Published in the Nairn Telegraph, August 14, 2002

Thank God for the Nairn International Jazz Festival. Thanks to it, I will have enough musical memories to sustain me through the next 12 months until my next trip north to jazz heaven. The festival, which ended on Sunday, provided more moments of sheer pleasure in one week than Scottish fans of swinging chamber jazz can expect to enjoy in a whole year’s worth of concerts elsewhere in the country.

This year’s event summed up everything that makes Nairn special. There was the enthusiasm of the musicians who appreciated the excellent acoustics (if not the unbearable temperature earlier in the week) of the Universal Hall in Findhorn, the laidback feel of the Newton Hotel’s Conference Centre, and, especially, the warmth and attentiveness of the audiences. Among the musicians who were enjoying themselves so much that they played well beyond their bedtimes were veteran clarinettist and saxophonist Bob Wilber, pianist Ray Bryant and cornet legend Ruby Braff.

Then there were the last-minute concerts staged by festival organiser Ken Ramage: two guitar recitals by top American players in a Forres coffee shop and the Saturday night finale, pulled together in a day (following the cancellation by headline act Steve Tyrell), and still managing to attract a more than respectably sized audience.

Of course what matters most is the music, and Nairn served up more treats than even the most optimistic festival-goer could expect, and all in a refreshingly laid-back manner which contrasts with the concert hall formality favoured by so many other jazz festivals these days. Ken Ramage is a talented programmer with a healthy intuition about which musicians will work well together, and he knows that the happier the musicians are, the better the music is likely to be. Which is why, unlike other festival organisers, he often brings over whole bands or arranges for the preferred rhythm sections of certain top soloists to come up north, rather than taking the easy option of simply putting the star turn on with a Scottish trio.

The festival is very much a reflection of Ramage’s personal taste, but it’s also proof that focusing on one area of jazz – the so-called “mainstream” side of things – doesn’t necessarily mean that you can’t have diversity and broad appeal. Nairn’s very strength is that it doesn’t try to be all things to all jazz fans. Because of this, it has a strong identity and has established a reputation among musicians all over the world as one of the most desirable festivals to visit. Add to that the warm hospitality, the scenery and, of course, the tropical temperatures (well, Monday and Tuesday’s anyway), and, well, roll on next year…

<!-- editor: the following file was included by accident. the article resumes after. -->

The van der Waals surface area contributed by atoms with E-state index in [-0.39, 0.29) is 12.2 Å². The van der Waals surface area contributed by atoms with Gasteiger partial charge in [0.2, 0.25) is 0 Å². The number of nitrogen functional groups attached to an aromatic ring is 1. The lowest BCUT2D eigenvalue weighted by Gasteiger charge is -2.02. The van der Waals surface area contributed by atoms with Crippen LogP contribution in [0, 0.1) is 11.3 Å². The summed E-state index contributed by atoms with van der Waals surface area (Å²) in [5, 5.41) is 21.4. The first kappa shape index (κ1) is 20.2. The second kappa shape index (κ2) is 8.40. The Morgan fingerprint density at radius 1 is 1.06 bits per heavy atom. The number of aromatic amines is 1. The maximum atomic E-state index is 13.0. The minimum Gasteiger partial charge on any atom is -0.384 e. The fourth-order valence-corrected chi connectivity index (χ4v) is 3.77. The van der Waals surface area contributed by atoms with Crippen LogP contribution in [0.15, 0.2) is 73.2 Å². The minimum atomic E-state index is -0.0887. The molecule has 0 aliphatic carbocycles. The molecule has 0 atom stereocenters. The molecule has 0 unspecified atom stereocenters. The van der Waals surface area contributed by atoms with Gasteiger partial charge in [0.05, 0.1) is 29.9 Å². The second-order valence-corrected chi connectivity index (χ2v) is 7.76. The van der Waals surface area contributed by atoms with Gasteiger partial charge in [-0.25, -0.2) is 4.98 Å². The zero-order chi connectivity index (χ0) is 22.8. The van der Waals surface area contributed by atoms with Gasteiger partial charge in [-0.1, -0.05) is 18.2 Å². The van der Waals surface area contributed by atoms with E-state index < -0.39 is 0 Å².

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Nairn Jazz Festival 2002, Part 1

Published in The Herald, Thursday August 8, 2002

This year’s Nairn International Jazz Festival must have some sort of jinx on it, if its catalogue of problems to date is anything to go by. First, there was the Nairn accommodation crisis – caused by double bookings and the fact that since so many jazz fans had booked rooms, there were few left for the performers – which was resolved by putting most of the musicians in Elgin.

Then there was the nightmare journeys faced by anyone travelling on public transport at the weekend. (One musician endured a ten-hour train and bus trip from Edinburgh.) And yesterday came the announcement that festival organiser Ken Ramage’s personal piece de resistance – the debut of American crooner Steve Tyrell on Saturday night – had been cancelled by Tyrell himself. As if that wasn’t enough, Ramage’s mobile phone has gone AWOL …

Despite all this, the festival swung into action as if nothing was wrong. There is a ramshackle, everybody-pitches-in, quality about this festival, but the bottom line is that everything always works out in the end – and that the music always comes first. Which is presumably why musicians love to come here.

One musician who left, yesterday morning, looking as if he had had the time of his life was Bob Wilber, the American clarinettist and saxophonist who was lured out of semi-retirement by two tempting reunions – with the clarinettist Kenny Davern on Monday night, and with the Hot Club de France-style band fronted by Belgian guitar maestro Fapy Lafertin on Tuesday evening.